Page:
Card: 1983 TCMA #38
Walter Anthony Sessi (b. July 23, 1918 in Finleyville, PA – d. April 18, 1998 in Mobile, AL), nicknamed "Watsie", was an American Major League Baseball outfielder. He served in the US Army during World War II from 1942 to 1945. He was stationed at Fort Eustis, Virginia, and then served in the European Theater.
The powerful but slow-footed outfielder played before and after World War II for the St. Louis Cardinals, in 1941 and 1946. In 1947, he played for the Montreal Royals. Although he got only two hits in the majors, both were impactful during the Cardinals’ pennant race with the Brooklyn Dodgers.
In 1946, as one reporter described, Sessi was “too slow to play outfield and too clumsy to play first base,” but to be sent to the minors, he would have to pass through waivers, and another team was sure to claim him. So, Sessi stayed with the big club and was exclusively utilized as a pinch-hitter. His at-bats were infrequent; through the first 77 games of the season, he was 0-for-7 with a walk.
After starting his career 0-for-20, Sessi’s first big-league hit finally came on July 13, 1946. The Cardinals hosted the New York Giants at Sportsman’s Park and trailed 6-3 in the sixth inning. Sessi was called on to pinch-hit for reliever Red Barrett and singled to right field off Giants’ reliever Ken Trinkle. Sessi came around to score later in the inning on an RBI hit by Musial.
The other hit was a key game-winning home run on August 28, 1946. Entering action that day, the Cardinals and Dodgers were dead even, each with a 75-47 record. That day, the Cards hosted the Giants for a double-header. After St. Louis won the opener 13-8, the second game was a pitcher’s duel between the Giants’ Bill Voiselle and the Cardinals’ Ken Burkhart. The Giants broke a 1-1 tie in the top of the ninth inning to take the lead.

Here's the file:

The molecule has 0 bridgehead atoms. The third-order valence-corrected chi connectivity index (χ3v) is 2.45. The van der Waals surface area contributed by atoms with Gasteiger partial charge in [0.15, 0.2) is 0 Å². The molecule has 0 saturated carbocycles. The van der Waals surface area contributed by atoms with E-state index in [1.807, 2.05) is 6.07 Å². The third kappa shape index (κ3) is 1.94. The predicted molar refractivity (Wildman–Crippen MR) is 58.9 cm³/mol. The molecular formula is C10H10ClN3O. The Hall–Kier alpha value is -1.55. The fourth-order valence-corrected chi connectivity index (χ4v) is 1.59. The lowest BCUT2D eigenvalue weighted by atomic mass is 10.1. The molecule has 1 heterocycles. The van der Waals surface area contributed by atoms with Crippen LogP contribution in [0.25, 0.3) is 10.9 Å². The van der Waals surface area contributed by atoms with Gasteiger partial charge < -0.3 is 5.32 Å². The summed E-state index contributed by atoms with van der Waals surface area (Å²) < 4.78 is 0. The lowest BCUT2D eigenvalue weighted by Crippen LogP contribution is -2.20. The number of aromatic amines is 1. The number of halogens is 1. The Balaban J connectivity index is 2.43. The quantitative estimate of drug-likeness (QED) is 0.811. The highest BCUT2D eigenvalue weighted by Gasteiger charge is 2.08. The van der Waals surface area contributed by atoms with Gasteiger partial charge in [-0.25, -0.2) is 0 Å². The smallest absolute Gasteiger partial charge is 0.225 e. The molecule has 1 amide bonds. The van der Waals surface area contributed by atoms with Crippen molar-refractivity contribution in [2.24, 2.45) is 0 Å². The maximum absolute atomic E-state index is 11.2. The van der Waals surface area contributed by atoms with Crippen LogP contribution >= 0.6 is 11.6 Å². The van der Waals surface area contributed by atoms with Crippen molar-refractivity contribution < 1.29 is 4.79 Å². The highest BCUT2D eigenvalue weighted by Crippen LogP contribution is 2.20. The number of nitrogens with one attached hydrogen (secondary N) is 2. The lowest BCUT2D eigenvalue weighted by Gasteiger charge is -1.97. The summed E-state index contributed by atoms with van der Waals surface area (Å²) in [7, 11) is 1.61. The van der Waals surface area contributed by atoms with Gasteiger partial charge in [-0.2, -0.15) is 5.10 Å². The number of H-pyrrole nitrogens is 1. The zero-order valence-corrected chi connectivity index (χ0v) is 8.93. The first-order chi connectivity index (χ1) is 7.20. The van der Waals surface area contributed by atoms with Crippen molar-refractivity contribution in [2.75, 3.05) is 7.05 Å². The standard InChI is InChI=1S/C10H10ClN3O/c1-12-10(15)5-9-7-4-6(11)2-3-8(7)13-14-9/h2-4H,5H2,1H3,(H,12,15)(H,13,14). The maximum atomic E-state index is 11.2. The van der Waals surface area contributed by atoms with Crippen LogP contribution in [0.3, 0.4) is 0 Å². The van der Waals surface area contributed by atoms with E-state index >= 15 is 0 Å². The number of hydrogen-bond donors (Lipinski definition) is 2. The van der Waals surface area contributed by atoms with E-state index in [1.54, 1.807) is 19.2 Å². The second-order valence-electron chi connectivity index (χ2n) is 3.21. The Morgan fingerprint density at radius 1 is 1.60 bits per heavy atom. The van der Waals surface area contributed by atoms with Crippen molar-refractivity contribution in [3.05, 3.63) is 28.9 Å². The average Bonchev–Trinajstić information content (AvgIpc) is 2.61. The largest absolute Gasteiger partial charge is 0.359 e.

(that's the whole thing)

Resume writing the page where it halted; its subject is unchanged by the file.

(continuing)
In the bottom of the ninth, Voiselle retired the first two batters before Marty Marion kept the Cards’ hopes alive with a single. With relief pitcher Al Brazle due up, St. Louis manager Eddie Dyer called on Sessi to pinch-hit. As the hefty southpaw swung two bats to warm up, many of the 8,523 fans in attendance began to head for the exits. Those that stayed booed and derided Dyer’s choice. “Back to Houston, ya bum,” yelled one fan from the box seats. One attendee recalled that some fans littered the field with seat cushions and bottles, and the game was halted to clear the debris.
Sessi swung and missed badly on a first-pitch fastball and then watched strike two. Voiselle threw a fastball outside, but Sessi wouldn’t bite, and the count was 1-2. The next pitch was fastball down and in, and as St. Louis Star and Times reporter V. Vernon Tietjen described, “Sessi unleashed his whole massive into one gigantic swing, and there was a crack like a shot from a .45.”
The ball sailed on a line over the right-center field wall and, after striking an iron beam of a light standard nearly 400-feet from home plate, bounced back on to the field. A confused Sessi stopped at second base until umpires gave the home run signal. He was mobbed at home plate by his teammates. Teammate Terry Moore declared it the hardest hit ball he had ever seen. The 1941 St. Louis Cardinals won 97 games, and the 1946 team won 98 games, going on to win the 1946 World Series, though Walter did not appear in the Series.
In 1952, he caught on with the Brownsville (Texas) Charros, an independent club in the Class B Gulf Coast League. Walter turned 33 years old during the season but played as if he found the fountain of youth. His statistics were eye-popping. In 552 at-bats, he accumulated 207 hits for a .375 average, blasted 45 home runs, and drove in 179 runs. He led his league in home runs, RBIs, and runs scored. He reached base in half of his plate appearances and had an OPS of 1.188.
Feeling well physically and playing at a slimmer 220 pounds, he attributed some of his struggles earlier in his career to appendicitis, which was treated surgically in 1950. “I never worry about how I’m hitting anymore,” he said during the standout season. “I just try to hit the way the wind’s blowing and take what comes.” The league’s official scorers voted him to the All-Star team, and he was selected as the circuit’s Most Valuable Player. He was never able to replicate that success, however.
Following his baseball career, Walter lived in Mobile and owned a floor-finishing business.
Walter is part of the Military Service during Wartime Tour – go to the Next Stop
Walter is also part of the St. Louis Cardinals Players Tour – Go to the Next Stop
“Watsie” is part of the Great Italian American Player Nicknames Tour – Go to the Next Stop
All Walter’s baseball cards can be seen at TCDB
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